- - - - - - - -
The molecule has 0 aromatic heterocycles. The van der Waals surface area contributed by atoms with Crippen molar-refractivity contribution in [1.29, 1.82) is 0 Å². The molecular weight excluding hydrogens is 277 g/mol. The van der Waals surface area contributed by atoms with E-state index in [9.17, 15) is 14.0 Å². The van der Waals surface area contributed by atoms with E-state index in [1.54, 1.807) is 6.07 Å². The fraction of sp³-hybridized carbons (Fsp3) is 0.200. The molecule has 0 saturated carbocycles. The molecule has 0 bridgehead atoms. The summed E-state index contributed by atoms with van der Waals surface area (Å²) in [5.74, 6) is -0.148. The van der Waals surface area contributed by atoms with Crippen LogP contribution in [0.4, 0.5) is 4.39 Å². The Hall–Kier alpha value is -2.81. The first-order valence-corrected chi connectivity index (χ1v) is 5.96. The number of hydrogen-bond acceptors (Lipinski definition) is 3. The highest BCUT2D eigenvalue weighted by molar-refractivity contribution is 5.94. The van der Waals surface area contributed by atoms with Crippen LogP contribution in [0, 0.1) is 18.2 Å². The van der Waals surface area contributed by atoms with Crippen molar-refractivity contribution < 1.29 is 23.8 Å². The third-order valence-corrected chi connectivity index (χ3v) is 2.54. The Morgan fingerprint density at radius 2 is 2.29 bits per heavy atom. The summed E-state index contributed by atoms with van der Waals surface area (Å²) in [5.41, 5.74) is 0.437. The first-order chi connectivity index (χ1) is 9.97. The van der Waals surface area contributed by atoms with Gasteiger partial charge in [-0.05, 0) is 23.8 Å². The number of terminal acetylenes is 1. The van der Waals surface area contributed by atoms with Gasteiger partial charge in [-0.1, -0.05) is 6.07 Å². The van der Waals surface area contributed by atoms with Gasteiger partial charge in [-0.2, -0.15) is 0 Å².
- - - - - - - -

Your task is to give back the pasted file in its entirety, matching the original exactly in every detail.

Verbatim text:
The molecule has 0 aromatic heterocycles. The van der Waals surface area contributed by atoms with Crippen molar-refractivity contribution in [1.29, 1.82) is 0 Å². The molecular weight excluding hydrogens is 277 g/mol. The van der Waals surface area contributed by atoms with E-state index in [9.17, 15) is 14.0 Å². The van der Waals surface area contributed by atoms with E-state index in [1.54, 1.807) is 6.07 Å². The fraction of sp³-hybridized carbons (Fsp3) is 0.200. The molecule has 0 saturated carbocycles. The molecule has 0 bridgehead atoms. The summed E-state index contributed by atoms with van der Waals surface area (Å²) in [5.74, 6) is -0.148. The van der Waals surface area contributed by atoms with Crippen LogP contribution in [0.4, 0.5) is 4.39 Å². The Hall–Kier alpha value is -2.81. The first-order valence-corrected chi connectivity index (χ1v) is 5.96. The number of hydrogen-bond acceptors (Lipinski definition) is 3. The highest BCUT2D eigenvalue weighted by molar-refractivity contribution is 5.94. The van der Waals surface area contributed by atoms with Crippen LogP contribution in [0, 0.1) is 18.2 Å². The van der Waals surface area contributed by atoms with Crippen molar-refractivity contribution < 1.29 is 23.8 Å². The third-order valence-corrected chi connectivity index (χ3v) is 2.54. The Morgan fingerprint density at radius 2 is 2.29 bits per heavy atom. The summed E-state index contributed by atoms with van der Waals surface area (Å²) in [5.41, 5.74) is 0.437. The first-order chi connectivity index (χ1) is 9.97. The van der Waals surface area contributed by atoms with Gasteiger partial charge in [-0.05, 0) is 23.8 Å². The number of terminal acetylenes is 1. The van der Waals surface area contributed by atoms with Gasteiger partial charge in [-0.1, -0.05) is 6.07 Å². The van der Waals surface area contributed by atoms with Gasteiger partial charge in [-0.2, -0.15) is 0 Å².